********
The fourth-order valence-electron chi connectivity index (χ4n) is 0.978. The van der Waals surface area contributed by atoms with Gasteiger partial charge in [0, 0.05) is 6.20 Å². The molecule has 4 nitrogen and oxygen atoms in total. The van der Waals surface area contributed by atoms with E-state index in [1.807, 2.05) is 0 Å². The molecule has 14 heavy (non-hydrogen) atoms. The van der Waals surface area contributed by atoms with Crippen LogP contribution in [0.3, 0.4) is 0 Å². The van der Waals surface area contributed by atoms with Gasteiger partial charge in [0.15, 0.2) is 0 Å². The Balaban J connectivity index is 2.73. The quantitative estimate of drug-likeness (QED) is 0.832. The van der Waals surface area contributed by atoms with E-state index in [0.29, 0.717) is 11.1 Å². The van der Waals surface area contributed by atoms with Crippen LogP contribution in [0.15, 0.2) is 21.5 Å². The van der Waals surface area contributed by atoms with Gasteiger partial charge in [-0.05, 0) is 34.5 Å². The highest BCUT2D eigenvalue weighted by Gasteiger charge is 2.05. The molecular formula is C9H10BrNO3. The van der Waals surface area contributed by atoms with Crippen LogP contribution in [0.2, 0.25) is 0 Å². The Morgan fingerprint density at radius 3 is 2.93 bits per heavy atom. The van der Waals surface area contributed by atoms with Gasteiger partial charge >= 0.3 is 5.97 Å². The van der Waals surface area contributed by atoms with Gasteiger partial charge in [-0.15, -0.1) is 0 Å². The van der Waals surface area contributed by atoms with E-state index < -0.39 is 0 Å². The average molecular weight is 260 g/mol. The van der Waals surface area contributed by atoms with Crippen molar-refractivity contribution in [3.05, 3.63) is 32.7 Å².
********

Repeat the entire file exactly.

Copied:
The fourth-order valence-electron chi connectivity index (χ4n) is 0.978. The van der Waals surface area contributed by atoms with Gasteiger partial charge in [0, 0.05) is 6.20 Å². The molecule has 4 nitrogen and oxygen atoms in total. The van der Waals surface area contributed by atoms with E-state index in [1.807, 2.05) is 0 Å². The molecule has 14 heavy (non-hydrogen) atoms. The van der Waals surface area contributed by atoms with Crippen LogP contribution in [0.3, 0.4) is 0 Å². The van der Waals surface area contributed by atoms with Gasteiger partial charge in [0.15, 0.2) is 0 Å². The Balaban J connectivity index is 2.73. The quantitative estimate of drug-likeness (QED) is 0.832. The van der Waals surface area contributed by atoms with E-state index in [0.29, 0.717) is 11.1 Å². The van der Waals surface area contributed by atoms with Crippen LogP contribution in [0.15, 0.2) is 21.5 Å². The van der Waals surface area contributed by atoms with Gasteiger partial charge in [-0.05, 0) is 34.5 Å². The highest BCUT2D eigenvalue weighted by Gasteiger charge is 2.05. The molecular formula is C9H10BrNO3. The van der Waals surface area contributed by atoms with Crippen LogP contribution in [0.2, 0.25) is 0 Å². The Morgan fingerprint density at radius 3 is 2.93 bits per heavy atom. The van der Waals surface area contributed by atoms with Gasteiger partial charge >= 0.3 is 5.97 Å². The van der Waals surface area contributed by atoms with Gasteiger partial charge in [-0.15, -0.1) is 0 Å². The van der Waals surface area contributed by atoms with E-state index < -0.39 is 0 Å². The average molecular weight is 260 g/mol. The van der Waals surface area contributed by atoms with Crippen molar-refractivity contribution in [3.05, 3.63) is 32.7 Å².